SAN JUAN, Puerto Rico — With winds gusting up to 160 m.p.h., Hurricane Luis roared Monday toward the Caribbean, where nervous islanders boarded up buildings and frightened tourists jammed airports trying to leave.
The 700-mile-wide storm, with sustained winds of 140 m.p.h., could be the most devastating storm in the Caribbean in half a century, even worse than Hurricane Hugo in 1989. Hurricane watches were posted from Puerto Rico to Dominica.
"We are planning as if the storm is going to directly strike the island," Puerto Rico's Gov. Pedro Rossello said in a radio broadcast. "We want to minimize the possibility of loss of life."
Thousands of San Juan residents stampeded to grocery stores, gasoline stations and hardware shops Monday to stock up on supplies. The shopping spree was so intense that some stores limited the number of shoppers allowed inside.
Rossello suspended a commonwealth law that requires large discount and chain stores to close on holidays. As a territory of the United States, Puerto Rico observed the Labor Day holiday Monday. Puerto Rico's department of consumer affairs also froze the prices of 43 staple items, including bread, bottled water and milk, to avoid price gouging.
The National Weather Service said tropical storm force winds of about 40 m.p.h. will probably reach the Virgin Islands by midday today and Puerto Rico by this evening.
In the Leeward Islands to the east, at the northern end of the Lesser Antilles, residents had begun stocking up on foodstuffs and other storm provisions days before.
"I think we're very prepared," said Arlene Skeet, a resident of St. John's, the capital of tiny Antigua, which lay directly in the hurricane's path. "People are holding tight."
Antigua also prepared for a possible influx of evacuees from Montserrat, where a volcano has been threatening to erupt.
But as the first light breezes of Luis began to stir the palms Monday afternoon, waves of uneasiness also spread.
"We've been told to expect winds of up to 150 m.p.h.," Mike Dowall, a police officer on Anguilla, said in a telephone interview. "We have some new buildings here, and shelters in churches and schools, but I'm worried . . . because these things can do a lot of damage."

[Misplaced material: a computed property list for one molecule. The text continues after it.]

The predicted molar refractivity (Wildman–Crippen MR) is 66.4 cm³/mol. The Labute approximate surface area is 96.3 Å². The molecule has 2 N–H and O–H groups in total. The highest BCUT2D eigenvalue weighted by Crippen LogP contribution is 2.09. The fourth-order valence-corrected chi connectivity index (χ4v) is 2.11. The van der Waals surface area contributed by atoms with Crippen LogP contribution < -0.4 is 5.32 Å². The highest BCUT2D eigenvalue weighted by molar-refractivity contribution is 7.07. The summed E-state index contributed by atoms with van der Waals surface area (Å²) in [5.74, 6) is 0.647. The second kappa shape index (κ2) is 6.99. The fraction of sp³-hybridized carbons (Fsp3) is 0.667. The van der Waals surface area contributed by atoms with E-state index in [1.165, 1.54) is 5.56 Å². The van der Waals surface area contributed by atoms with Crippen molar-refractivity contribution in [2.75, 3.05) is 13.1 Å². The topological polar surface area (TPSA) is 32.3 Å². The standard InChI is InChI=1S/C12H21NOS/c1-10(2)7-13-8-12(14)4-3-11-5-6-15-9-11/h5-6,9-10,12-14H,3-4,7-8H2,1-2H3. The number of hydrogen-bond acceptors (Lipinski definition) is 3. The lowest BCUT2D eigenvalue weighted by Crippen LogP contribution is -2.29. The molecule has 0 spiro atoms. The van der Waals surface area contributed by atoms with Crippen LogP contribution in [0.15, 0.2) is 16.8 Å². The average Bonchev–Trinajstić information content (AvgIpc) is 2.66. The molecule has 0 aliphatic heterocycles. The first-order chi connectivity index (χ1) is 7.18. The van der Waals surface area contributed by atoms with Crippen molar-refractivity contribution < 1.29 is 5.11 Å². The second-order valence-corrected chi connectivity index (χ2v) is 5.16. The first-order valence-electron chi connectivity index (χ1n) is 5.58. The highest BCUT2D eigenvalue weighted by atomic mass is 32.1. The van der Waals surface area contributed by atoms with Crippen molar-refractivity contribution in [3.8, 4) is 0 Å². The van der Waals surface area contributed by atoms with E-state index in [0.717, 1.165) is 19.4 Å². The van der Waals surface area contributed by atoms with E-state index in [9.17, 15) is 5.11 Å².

At the National Hurricane Center in Miami, forecasters called Luis a classic, textbook hurricane, with a tight circulation around a well-defined eye embedded in a solid wall of punishing winds. While it is similar in power and path to Hugo, Luis' wind field is even broader, with tropical storm force winds extending 200 miles north to south.
As a Category 4 storm on the Saffir-Simpson scale, Luis is described as a hurricane with sustained winds between 131 and 155 m.p.h., capable of pushing a storm surge of 18 feet above high tide and inflicting major damage to buildings.
Hurricane Andrew was a Category 4 storm when it raked South Florida in 1992.
In the U.S. Virgin Islands, the National Guard was called into service, and Gov. Roy L. Schneider said he was asking the federal government for emergency help even before the hurricane hit.
"If it misses us, they can tear up the papers," he said in a radio broadcast.
Tourists thronged the airport at Charlotte Amalie, the capital, but no extra flights were scheduled.
Also Monday, Hurricane Henriette passed the remote tip of southern Baja California in Mexico, toppling trees and power pylons while dumping heavy rains, authorities said.
There were no immediate reports of casualties, but authorities told Mexico's Televisa network that about 2,000 villagers had been evacuated from coastal areas vulnerable to high tides and flooding.
Army Cmdr. Miguel Estrada Martinez told the Mexican news agency Notimex that troops had gone on alert to help any flood victims. Schools and shops shuttered in the southern Baja city of La Paz.
But Notimex said there was no major storm damage reported in La Paz, about 60 miles north of the peninsula's southern tip. Television showed footage of palm trees swaying in the blustery winds.